Some electronic theories are applicable in complex circuits only, not on simple circuits wich uses the flash's read pattern and nothing more.
The burn option on a thing like a router doesn't apply in this case. The burn tolerancy would be 3.3 volts.
"

There are also some more arguments trying to justify the lack of level shifters.
But even not having much experience nor knowledge about this subject these make no sense to me...
I don't want to talk much more about this there, since these guys seems to be very inflexible about this subject.

Really, is there anyone developing spare retro console parts with FPGAs?
I think they'll be needed here pretty soon!!
Sorry about the big post, but I think that sharing the link wouldn't help much here, since they are in portuguese.

Edit: Apparently, Tec Toy is losing money with it's new MegaDrive.
The (somewhat) translated text from the interview with Stefano Arnhold, Tec Toy's president (linked from epicplay above):
"(...) we're losing a few hundred thousand dollars with the Mega Drive. But okay. It's not the end of the world and we still exist, right?"
Looks like the situation is a little worse than i tought. :-(


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PostPosted: Fri Apr 27, 2018 8:05 am 
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One revision of the Pier Solar homebrew cartridge uses current limiting resistors, the other not only does not use the resistors but also encases its flash and its Altera Max II EPM240T100C5N in epoxy. The 2016 Tec-Toy Genesis "official" re-release is just some GOAC just like the unofficial clones. Sega uses atgames for their Genesis Classic mini. The Mega EverDrive v2/X7 has only two level translator chips when it needs three. It can be tough to be a Genesis fan when you get constantly served second-rate products from anyone who makes products for it today.

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PostPosted: Sat Apr 28, 2018 10:42 am 
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I agree with you, but I have to add that this problem is unfortunatelly not exclusive to MegaDrive.
I saw some NES cartridges being sold by homebrewers wich fall the same category.
Also the "professional reproduction maker" I cited a while back in this thread also sells stuff without any kind of protection.
I suppose that if someone searches other retros scenes around would also find similar problems.
The problem is that many people think it's OK since consoles aren't dying for now, just as if you smoke cigarretes for a couple of years and claim that cigarretes don't cause cancer, even if specialists say just the opposite!


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PostPosted: Sun Apr 29, 2018 7:18 am 
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Other consoles do have their questionable modern products, but they at least have some high quality (if not perfect) products without an obvious flaw or issue for concern. The NES flash carts have proper level shifters (EverDrive N8) or do not require them (NES PowerPak). Even the SMS has the new Master EverDrive X7 with proper level shifters and the EverDrive-GG should be getting a refresh at some point in the near future.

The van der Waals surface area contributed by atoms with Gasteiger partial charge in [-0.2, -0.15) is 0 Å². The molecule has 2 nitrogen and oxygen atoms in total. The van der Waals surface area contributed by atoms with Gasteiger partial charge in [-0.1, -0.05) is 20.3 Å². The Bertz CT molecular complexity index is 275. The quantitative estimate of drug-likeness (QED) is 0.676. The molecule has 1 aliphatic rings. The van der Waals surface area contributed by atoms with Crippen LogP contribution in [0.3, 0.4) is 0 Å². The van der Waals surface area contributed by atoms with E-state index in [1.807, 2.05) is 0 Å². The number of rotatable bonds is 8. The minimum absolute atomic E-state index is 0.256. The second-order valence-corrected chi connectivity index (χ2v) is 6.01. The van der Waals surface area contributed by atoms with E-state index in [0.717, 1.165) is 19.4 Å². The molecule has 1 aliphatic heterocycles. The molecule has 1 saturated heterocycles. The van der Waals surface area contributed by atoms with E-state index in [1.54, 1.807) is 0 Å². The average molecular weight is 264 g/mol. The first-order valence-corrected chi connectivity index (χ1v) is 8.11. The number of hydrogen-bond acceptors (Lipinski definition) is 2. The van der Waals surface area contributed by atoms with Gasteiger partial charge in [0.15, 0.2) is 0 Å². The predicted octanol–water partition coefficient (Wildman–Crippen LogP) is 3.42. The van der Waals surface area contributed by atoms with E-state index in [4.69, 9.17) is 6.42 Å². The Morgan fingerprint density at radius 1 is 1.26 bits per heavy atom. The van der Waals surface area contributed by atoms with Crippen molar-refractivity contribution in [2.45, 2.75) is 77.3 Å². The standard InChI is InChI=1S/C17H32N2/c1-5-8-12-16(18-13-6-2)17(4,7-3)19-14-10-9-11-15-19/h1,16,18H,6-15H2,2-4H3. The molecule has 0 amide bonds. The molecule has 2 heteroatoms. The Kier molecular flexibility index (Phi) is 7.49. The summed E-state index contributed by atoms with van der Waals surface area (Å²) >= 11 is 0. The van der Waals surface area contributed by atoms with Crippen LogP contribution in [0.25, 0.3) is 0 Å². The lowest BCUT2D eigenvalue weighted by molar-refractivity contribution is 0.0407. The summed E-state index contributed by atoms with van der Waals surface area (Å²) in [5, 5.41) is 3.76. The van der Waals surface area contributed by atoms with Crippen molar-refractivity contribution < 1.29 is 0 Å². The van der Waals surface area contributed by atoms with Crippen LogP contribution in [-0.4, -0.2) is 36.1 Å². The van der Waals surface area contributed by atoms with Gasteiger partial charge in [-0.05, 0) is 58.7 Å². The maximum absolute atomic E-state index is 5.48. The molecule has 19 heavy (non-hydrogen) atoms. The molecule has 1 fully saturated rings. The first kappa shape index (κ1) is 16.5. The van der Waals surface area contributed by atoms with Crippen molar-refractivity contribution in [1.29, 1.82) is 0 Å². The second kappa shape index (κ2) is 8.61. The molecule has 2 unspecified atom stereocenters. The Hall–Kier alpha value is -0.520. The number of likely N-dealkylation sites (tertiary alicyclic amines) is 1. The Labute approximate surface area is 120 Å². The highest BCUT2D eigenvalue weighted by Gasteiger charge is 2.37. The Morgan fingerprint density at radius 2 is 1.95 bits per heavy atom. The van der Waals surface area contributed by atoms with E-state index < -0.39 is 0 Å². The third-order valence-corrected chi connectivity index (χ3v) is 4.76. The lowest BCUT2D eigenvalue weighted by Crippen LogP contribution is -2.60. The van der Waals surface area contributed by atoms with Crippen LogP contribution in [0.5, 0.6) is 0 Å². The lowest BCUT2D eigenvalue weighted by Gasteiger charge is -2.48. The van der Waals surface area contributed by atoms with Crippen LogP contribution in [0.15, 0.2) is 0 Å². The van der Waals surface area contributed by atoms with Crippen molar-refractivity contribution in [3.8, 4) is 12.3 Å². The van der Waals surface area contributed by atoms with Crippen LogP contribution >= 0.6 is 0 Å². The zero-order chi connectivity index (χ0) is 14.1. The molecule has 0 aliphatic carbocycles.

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PostPosted: Sun Apr 29, 2018 9:10 am 
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My main problem is that the good quality products need to be imported, wich in my country is a confusing and expensive practice.
The local production leaves a lot to be desired, but is way cheaper.
I just gave up buying from these local guys and am slowly building my own repros.
This way I think I'll be able to enjoy my retro consoles for at least 30+ years. :-)


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PostPosted: Sun Apr 29, 2018 10:45 am 
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My purchases from Krikzz were the best importing experiences I've ever had. Shipping was dirty cheap and there were no taxes whatsoever. Everything I bought from Krikzz's store arrived directly to me, and it didn't take too long either. Keep in mind that my last purchase from him was about 3 years ago though, so it's possible that things have changed since then.

The NES PowerPak and the Atari Harmony were much more troublesome... There was nothing funny about how much I paid in taxes for the PowerPak... For the harmony I even had to use a reshipping service because the guy stopped shipping to Brazil, it all turned out really expensive in the end.


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PostPosted: Mon Apr 30, 2018 2:57 pm 
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tokumaru wrote:
Your example of the "8-player NES" and other similar things that individuals do to their own consoles don't bother me as much, because people are only damaging their property, and people should be free to do whatever they want with the stuff they paid for, even if we don't agree and would never do the same to the items in our collections.


People are allowed to do whatever they want with their property, but that doesn't mean what they're doing isn't shitty and it's well within your/our rights to be irritated at them doing it. This is an argument that is brought up frequently and I think is pretty weak.


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PostPosted: Mon Apr 30, 2018 4:45 pm 
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My point is that if something isn't yours, you won't be using it anyway. What people do to THEIR stuff has literally ZERO impact on YOUR life. I do understand the feeling, since I too am bothered by stuff like this to some degree, but I don't think we should be.


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PostPosted: Mon Apr 30, 2018 5:02 pm 
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I think the idea is that if the behavior of destroying vintage electronics becomes widespread, it will become more difficult to find replacements for devices once they actually die.


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PostPosted: Mon Apr 30, 2018 5:39 pm 
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Stuff that belongs to someone else is already not available anyway, what happens to it shouldn't matter.

Are you saying that if people weren't doing these crazy/destructive projects they wouldn't be buying this hardware, meaning there'd be more of it available for traditional use?